Matuma Letsoalo joined the Mail & Guardian in 2003 and writes on labour and politics, and collaborates with the investigations team from time to time. In 2004, he won the CNN African Journalist of the Year prize – MKO Abiola Print Journalism Award. Letsoalo was also a joint category winner of the Mondi Shanduka SA Story of the year Award in 2008.
Why he Won
Matumo Letsoalo broke an important story at a time when its indirect subject (Zwelenzima Vavi) could be described as having become endeared to the media through his anti-corruption stance. But neither the journalist nor the newspaper baulked at presenting the facts of this story which served to somewhat weaken Vavi’s glowing image. Letsoalo’s digging resulted in him as a journalist being offered a R40 000 bribe in an attempt to stop publication. As a result of the exposé, one Cosatu staffer was forced to resign after having been exposed as receiving a gift of a car, while Mrs Noluthando Vavi resigned from the company SA Quantum Financial Products. The SAPS has since launched an investigation and the Financial Services Board is also investigating. It was a story with consequences, and it entailed excellent follow-up as it unfolded.
Behind The Story: “Company Hit by Scandal”
Reading like a fictional thriller, this story is an example of where fact is stranger than fiction. Based on purely information – no source, no leaked forensic report, or police docket; the experience was to shake the journalist and his newspaper:
When I got information suggesting the wife of Cosatu general secretary Zwelinzima Vavi was receiving payments from a company that was providing financial services to Cosatu and its affiliates, little did I know the story would later turn into a bribery scandal.
I needed to verify the information in our possession. It came as a shock to me when SA Quantum CEO Veon Bock, instead of clarifying issues, offered to pay me R120 000 to suppress the story. I had two choices here. The first was to take the cash and the second was to expose the bribery attempt. I chose the latter. After consulting with senior colleagues in the newsroom, including editor Nic Dawes, we chose to go with the story to expose the bribery attempt and secure incontrovertible evidence in the form of cash and hidden footage. The first thing I did was to depose an affidavit setting out the facts, which was lodged with the newspaper’s attorneys before the pay-off.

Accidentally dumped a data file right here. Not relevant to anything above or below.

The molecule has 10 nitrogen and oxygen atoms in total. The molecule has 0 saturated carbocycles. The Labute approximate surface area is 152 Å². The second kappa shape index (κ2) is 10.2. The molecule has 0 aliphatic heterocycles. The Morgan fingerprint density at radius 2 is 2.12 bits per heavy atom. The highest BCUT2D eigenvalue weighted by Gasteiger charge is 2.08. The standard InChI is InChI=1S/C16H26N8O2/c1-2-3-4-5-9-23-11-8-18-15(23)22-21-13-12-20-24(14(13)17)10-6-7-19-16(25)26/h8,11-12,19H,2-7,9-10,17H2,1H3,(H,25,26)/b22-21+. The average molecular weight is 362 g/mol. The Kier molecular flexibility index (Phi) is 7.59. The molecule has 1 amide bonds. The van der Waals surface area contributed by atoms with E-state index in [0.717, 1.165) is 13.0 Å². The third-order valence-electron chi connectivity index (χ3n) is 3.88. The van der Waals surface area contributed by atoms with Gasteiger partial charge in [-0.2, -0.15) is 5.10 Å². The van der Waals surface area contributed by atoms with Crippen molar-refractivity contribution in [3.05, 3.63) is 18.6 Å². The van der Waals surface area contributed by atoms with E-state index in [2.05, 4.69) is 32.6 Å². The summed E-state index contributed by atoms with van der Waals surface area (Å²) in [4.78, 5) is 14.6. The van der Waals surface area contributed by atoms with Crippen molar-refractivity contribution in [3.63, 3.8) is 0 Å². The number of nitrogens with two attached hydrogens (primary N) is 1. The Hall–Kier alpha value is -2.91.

After missing an initial meeting arranged for the evening of Friday March 26 2010, Bock arranged for the cash to be handed over just after 1pm on Saturday in the parking lot of Linkwood Business Park in Randburg. The rendezvous was filmed by a hidden camera. Bock led me to a car, where a waiting associate handed over a white envelope containing two bundles of R100 notes.
On the M&G’s secretly recorded video, Bock can be heard telling his subordinate: “Take out the thing and give it to him.” The cash was immediately handed to Dawes, who was waiting nearby, and who passed it to the M&G’s attorneys for safekeeping.
Three weeks later, we ran a follow up story, showing that Noluthando Vavi, was not the only person linked to Cosatu, to get dubious benefits from Bock’s company. Jan Mahlangu was forced to resign from his position as Cosatu pension fund coordinator after we revealed that he received an Audi A4, from Bock’s company. Noluthando Vavi also resigned from her position and Bock is being investigated by SAPS and the FSB.
Want to continue this conversation on The Media Online platforms? Comment on Twitter @MediaTMO or on our Facebook page. Send us your suggestions, comments, contributions or tip-offs via e-mail to firstname.lastname@example.org.